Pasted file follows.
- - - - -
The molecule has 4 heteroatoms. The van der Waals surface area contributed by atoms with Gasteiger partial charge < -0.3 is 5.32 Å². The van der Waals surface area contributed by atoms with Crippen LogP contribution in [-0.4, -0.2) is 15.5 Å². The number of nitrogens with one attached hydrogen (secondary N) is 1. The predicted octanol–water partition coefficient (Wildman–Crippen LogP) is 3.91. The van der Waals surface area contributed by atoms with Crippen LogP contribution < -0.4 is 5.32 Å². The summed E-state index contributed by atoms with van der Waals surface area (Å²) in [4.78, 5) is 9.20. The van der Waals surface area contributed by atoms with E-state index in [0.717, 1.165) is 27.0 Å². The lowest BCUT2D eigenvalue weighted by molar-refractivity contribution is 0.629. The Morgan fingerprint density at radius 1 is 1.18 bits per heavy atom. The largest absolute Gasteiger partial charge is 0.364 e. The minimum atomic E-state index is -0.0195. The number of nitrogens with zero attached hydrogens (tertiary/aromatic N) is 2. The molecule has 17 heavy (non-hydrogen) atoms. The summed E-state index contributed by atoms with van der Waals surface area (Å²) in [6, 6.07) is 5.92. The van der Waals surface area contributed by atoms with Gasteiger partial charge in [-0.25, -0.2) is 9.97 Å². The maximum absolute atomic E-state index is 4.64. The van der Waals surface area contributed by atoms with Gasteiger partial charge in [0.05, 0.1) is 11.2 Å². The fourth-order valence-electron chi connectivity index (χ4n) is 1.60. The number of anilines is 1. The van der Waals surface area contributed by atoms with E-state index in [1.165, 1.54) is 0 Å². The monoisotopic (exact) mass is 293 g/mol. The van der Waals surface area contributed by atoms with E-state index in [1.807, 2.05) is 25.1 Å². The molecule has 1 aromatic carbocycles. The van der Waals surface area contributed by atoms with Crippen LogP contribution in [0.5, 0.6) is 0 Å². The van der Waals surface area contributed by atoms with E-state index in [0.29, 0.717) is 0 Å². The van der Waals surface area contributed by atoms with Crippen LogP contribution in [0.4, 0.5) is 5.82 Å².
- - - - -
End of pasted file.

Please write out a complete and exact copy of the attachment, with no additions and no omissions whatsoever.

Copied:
The molecule has 4 heteroatoms. The van der Waals surface area contributed by atoms with Gasteiger partial charge < -0.3 is 5.32 Å². The van der Waals surface area contributed by atoms with Crippen LogP contribution in [-0.4, -0.2) is 15.5 Å². The number of nitrogens with one attached hydrogen (secondary N) is 1. The predicted octanol–water partition coefficient (Wildman–Crippen LogP) is 3.91. The van der Waals surface area contributed by atoms with Crippen LogP contribution < -0.4 is 5.32 Å². The summed E-state index contributed by atoms with van der Waals surface area (Å²) in [4.78, 5) is 9.20. The van der Waals surface area contributed by atoms with E-state index in [0.717, 1.165) is 27.0 Å². The lowest BCUT2D eigenvalue weighted by molar-refractivity contribution is 0.629. The Morgan fingerprint density at radius 1 is 1.18 bits per heavy atom. The largest absolute Gasteiger partial charge is 0.364 e. The minimum atomic E-state index is -0.0195. The number of nitrogens with zero attached hydrogens (tertiary/aromatic N) is 2. The molecule has 17 heavy (non-hydrogen) atoms. The summed E-state index contributed by atoms with van der Waals surface area (Å²) in [6, 6.07) is 5.92. The van der Waals surface area contributed by atoms with Gasteiger partial charge in [-0.25, -0.2) is 9.97 Å². The maximum absolute atomic E-state index is 4.64. The van der Waals surface area contributed by atoms with Gasteiger partial charge in [0.05, 0.1) is 11.2 Å². The fourth-order valence-electron chi connectivity index (χ4n) is 1.60. The number of anilines is 1. The van der Waals surface area contributed by atoms with E-state index in [1.165, 1.54) is 0 Å². The monoisotopic (exact) mass is 293 g/mol. The van der Waals surface area contributed by atoms with E-state index in [1.807, 2.05) is 25.1 Å². The molecule has 1 aromatic carbocycles. The van der Waals surface area contributed by atoms with Crippen LogP contribution in [0.5, 0.6) is 0 Å². The van der Waals surface area contributed by atoms with E-state index in [0.29, 0.717) is 0 Å². The van der Waals surface area contributed by atoms with Crippen LogP contribution in [0.4, 0.5) is 5.82 Å².